In fact, for all the decibels and bold-type headlines surrounding his squad this week for reasons other than this game, head coach Johann van Graan better hope his players have been travelling to and from training wearing ear defenders and blinkers in order to stay focused on the task at hand.
Talk of contract negotiations and the potential exits of lynchpins Peter O’Mahony and CJ Stander, in addition to the growing injury list, are hardly ideal circumstances in which to prepare for a European debut as a head coach, but if van Graan was under any illusion that being the main man in a professional rugby outfit was all wine and win bonuses then he has been rudely awoken from that idyll this week.
At least all the chatter will be silenced when the South African steps foot inside Thomond Park for the first time as Munster boss this evening and a near sell-out crowd transforms the place into a big-match cauldron.
For this is a must-win game for the province if the unfortunate mid-season transition from Rassie Erasmus’s management regime to van Graan’s is to be considered seamless in any shape or form.
Lose at home to old foes Leicester and not only are Munster rocked onto the back foot in terms of European qualification for the knockout phases ahead of next weekend’s visit to Welford Road for the fourth-round rematch, but the new head coach will also be forced into something approaching crisis mode just three weeks into the job.
Nor is defeat at Fortress Thomond the unthinkable scenario it once was, certainly where the Tigers are involved. If anyone knows how to get the job done in Limerick it is Leicester, who have returned victorious to the English East Midlands twice before, the only opposition to do so in 23 seasons of European competition.
Indeed, the sweet smell of success will still be in the nostrils of eight of tonight’s Leicester starters, who starred in December 2015’s 31-19 raid, while the bitter odour of last season’s 38-0 hammering on the return visit will provide the stimulant to ensure those mistakes are not repeated.
Leicester, now under the charge of former Leinster boss Matt O’Connor, look a more formidable outfit than the ones which visited in the past two seasons, with English Test half-backs Ben Youngs and George Ford now in tandem at club level following the latter’s move from Bath.
Also new to the scene is England wing Jonny May, in sparkling form for his new club with 10 tries in nine appearances and adding further punch to a backline featuring the handful that is Telusa Veainu at full-back.
There are notable absences for the Tigers, with England prop Ellis Genge injured last week in defeat at Wasps, while midfield battering ram Gareth Owen was also sidelined in that game in Coventry.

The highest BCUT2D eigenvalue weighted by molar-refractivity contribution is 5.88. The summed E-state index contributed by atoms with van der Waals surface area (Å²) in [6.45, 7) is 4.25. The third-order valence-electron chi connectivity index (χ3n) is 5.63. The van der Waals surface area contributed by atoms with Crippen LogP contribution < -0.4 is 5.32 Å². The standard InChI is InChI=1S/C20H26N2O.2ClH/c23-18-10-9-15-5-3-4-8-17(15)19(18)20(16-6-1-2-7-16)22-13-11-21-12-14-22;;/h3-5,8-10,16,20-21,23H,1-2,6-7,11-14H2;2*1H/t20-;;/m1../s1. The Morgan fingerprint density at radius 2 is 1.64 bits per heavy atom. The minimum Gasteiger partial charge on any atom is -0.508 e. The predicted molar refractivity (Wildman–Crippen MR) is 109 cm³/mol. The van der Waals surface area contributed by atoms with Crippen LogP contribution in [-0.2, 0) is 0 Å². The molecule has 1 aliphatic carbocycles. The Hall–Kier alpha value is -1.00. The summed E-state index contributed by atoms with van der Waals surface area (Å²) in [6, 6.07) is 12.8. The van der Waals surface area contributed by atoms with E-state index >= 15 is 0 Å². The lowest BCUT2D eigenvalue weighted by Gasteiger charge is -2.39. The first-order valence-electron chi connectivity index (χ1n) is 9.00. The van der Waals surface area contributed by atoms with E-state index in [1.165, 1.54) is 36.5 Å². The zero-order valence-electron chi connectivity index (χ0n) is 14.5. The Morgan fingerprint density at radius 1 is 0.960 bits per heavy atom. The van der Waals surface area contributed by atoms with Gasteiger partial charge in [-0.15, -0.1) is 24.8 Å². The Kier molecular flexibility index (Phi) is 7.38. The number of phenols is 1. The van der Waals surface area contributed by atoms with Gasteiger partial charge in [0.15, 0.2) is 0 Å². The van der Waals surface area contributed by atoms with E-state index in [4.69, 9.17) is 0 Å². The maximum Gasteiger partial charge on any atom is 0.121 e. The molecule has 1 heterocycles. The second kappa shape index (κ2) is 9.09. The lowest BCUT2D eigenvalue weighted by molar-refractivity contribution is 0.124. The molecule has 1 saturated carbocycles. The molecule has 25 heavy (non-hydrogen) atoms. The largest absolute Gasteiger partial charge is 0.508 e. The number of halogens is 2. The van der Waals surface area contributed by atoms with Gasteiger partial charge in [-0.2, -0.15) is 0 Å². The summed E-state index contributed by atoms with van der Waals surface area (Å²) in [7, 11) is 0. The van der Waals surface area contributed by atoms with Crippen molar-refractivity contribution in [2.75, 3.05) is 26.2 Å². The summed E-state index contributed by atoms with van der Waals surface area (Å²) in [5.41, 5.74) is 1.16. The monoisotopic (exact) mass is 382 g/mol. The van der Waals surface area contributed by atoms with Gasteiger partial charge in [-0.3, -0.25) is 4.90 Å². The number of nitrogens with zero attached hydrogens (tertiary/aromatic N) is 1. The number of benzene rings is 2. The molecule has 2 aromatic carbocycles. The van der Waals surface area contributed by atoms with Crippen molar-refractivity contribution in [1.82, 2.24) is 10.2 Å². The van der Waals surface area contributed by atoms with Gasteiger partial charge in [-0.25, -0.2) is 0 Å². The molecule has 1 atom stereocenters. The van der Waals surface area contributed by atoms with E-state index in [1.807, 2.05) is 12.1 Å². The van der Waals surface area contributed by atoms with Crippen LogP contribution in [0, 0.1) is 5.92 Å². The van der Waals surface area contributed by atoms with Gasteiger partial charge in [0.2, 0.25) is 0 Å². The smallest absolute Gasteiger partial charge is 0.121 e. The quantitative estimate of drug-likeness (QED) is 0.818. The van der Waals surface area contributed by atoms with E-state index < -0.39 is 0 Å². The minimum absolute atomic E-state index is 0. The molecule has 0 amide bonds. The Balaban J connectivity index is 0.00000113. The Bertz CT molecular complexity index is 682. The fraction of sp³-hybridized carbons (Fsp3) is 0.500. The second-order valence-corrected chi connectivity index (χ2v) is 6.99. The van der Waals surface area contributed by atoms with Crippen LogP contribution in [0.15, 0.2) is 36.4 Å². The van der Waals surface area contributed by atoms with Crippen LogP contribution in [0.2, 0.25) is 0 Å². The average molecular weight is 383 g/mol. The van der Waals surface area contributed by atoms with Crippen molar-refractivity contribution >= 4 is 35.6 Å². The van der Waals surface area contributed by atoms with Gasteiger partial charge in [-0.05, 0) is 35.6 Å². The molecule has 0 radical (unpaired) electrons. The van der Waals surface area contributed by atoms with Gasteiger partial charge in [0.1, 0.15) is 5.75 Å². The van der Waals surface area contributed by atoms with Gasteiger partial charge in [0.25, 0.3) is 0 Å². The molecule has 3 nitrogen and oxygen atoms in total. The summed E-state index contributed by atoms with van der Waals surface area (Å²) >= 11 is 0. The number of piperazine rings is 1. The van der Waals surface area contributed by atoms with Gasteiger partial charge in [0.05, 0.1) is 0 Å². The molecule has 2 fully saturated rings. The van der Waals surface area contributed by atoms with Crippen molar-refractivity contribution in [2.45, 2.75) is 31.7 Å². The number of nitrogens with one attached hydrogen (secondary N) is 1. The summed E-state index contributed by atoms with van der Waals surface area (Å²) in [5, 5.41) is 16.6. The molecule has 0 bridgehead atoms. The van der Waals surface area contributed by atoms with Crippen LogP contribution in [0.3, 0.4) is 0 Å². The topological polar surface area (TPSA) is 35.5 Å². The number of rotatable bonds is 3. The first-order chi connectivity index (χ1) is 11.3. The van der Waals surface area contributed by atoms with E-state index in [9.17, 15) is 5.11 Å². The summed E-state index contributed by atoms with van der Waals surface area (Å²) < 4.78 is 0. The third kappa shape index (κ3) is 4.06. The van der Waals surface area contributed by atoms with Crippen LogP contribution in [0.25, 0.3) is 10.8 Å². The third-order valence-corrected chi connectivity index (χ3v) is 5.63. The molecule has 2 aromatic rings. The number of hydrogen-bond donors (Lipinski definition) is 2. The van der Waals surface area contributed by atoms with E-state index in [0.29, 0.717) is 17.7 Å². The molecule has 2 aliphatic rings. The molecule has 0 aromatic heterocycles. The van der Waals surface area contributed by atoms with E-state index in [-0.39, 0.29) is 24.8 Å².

Yet Munster are missing more, particularly in the backs where, despite the return from Test duty of Conor Murray and Andrew Conway, injuries to Keith Earls and Chris Farrell have paved the way for Sam Arnold and Alex Wootton to make European debuts at centre and on the wing respectively.
Both are in form, with Wootton the province’s leading try scorer this season on seven.
Arnold scored two last week against Ospreys to cement his comeback from the injuries that blighted his first season at Munster and is quickly developing a profitable understanding with inside centre partner Rory Scannell.
Today’s opposition will be sure to pose more testing examinations of their readiness for the biggest stage.
That said, there is still a strong look to this Munster team with the returns also of Dave Kilcoyne, O’Mahony, and Stander following their post-Guinness Series weeks off.
The two big beasts of the back row will be joined by a smaller, though no less tenacious, flanker in South African openside Chris Cloete, who seems to be taking to Northern Hemisphere rugby with aplomb.
So far. Like Wootton and Arnold, this will be the new signing’s first significant acid test.
For if Munster are to contain a Leicester backline that gained more metres in the first two rounds than any other side, averaging 502m per game with ball in hand, then that back row must be at the forefront in shackling scrum-half Youngs and playmaker Ford, described this week by van Graan as “some of the world’s best half-backs”.
He got a taste of the European experience when he watched Erasmus take charge of his final Champions Cup fixture in October, a gritty win over Racing 92 that leaves Munster trailing pool leaders Leicester on points difference only. He must hope for a similar outcome now he has taken the reins.